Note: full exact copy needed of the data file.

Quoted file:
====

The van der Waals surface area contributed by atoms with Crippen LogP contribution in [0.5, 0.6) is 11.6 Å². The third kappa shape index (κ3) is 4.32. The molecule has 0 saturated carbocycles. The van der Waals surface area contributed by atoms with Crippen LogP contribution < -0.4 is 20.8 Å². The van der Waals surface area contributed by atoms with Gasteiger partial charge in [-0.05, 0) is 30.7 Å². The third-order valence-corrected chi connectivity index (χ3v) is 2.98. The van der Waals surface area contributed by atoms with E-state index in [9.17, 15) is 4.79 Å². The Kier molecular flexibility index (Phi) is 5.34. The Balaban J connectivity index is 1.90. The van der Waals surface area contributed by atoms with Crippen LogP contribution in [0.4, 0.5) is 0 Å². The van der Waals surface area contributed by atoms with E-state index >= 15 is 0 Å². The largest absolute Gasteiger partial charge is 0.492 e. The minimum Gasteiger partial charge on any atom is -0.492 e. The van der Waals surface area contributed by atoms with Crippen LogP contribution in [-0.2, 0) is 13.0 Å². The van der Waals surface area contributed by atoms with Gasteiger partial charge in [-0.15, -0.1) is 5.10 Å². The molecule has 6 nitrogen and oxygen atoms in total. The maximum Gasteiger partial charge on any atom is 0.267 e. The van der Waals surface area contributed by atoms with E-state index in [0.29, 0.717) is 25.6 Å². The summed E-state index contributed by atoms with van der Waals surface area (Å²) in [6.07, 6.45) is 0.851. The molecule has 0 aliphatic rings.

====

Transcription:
The van der Waals surface area contributed by atoms with Crippen LogP contribution in [0.5, 0.6) is 11.6 Å². The third kappa shape index (κ3) is 4.32. The molecule has 0 saturated carbocycles. The van der Waals surface area contributed by atoms with Crippen LogP contribution < -0.4 is 20.8 Å². The van der Waals surface area contributed by atoms with Gasteiger partial charge in [-0.05, 0) is 30.7 Å². The third-order valence-corrected chi connectivity index (χ3v) is 2.98. The van der Waals surface area contributed by atoms with E-state index in [9.17, 15) is 4.79 Å². The Kier molecular flexibility index (Phi) is 5.34. The Balaban J connectivity index is 1.90. The van der Waals surface area contributed by atoms with Crippen LogP contribution in [0.4, 0.5) is 0 Å². The van der Waals surface area contributed by atoms with E-state index >= 15 is 0 Å². The largest absolute Gasteiger partial charge is 0.492 e. The minimum Gasteiger partial charge on any atom is -0.492 e. The van der Waals surface area contributed by atoms with Crippen LogP contribution in [-0.2, 0) is 13.0 Å². The van der Waals surface area contributed by atoms with Gasteiger partial charge in [-0.15, -0.1) is 5.10 Å². The molecule has 6 nitrogen and oxygen atoms in total. The maximum Gasteiger partial charge on any atom is 0.267 e. The van der Waals surface area contributed by atoms with E-state index in [0.29, 0.717) is 25.6 Å². The summed E-state index contributed by atoms with van der Waals surface area (Å²) in [6.07, 6.45) is 0.851. The molecule has 0 aliphatic rings.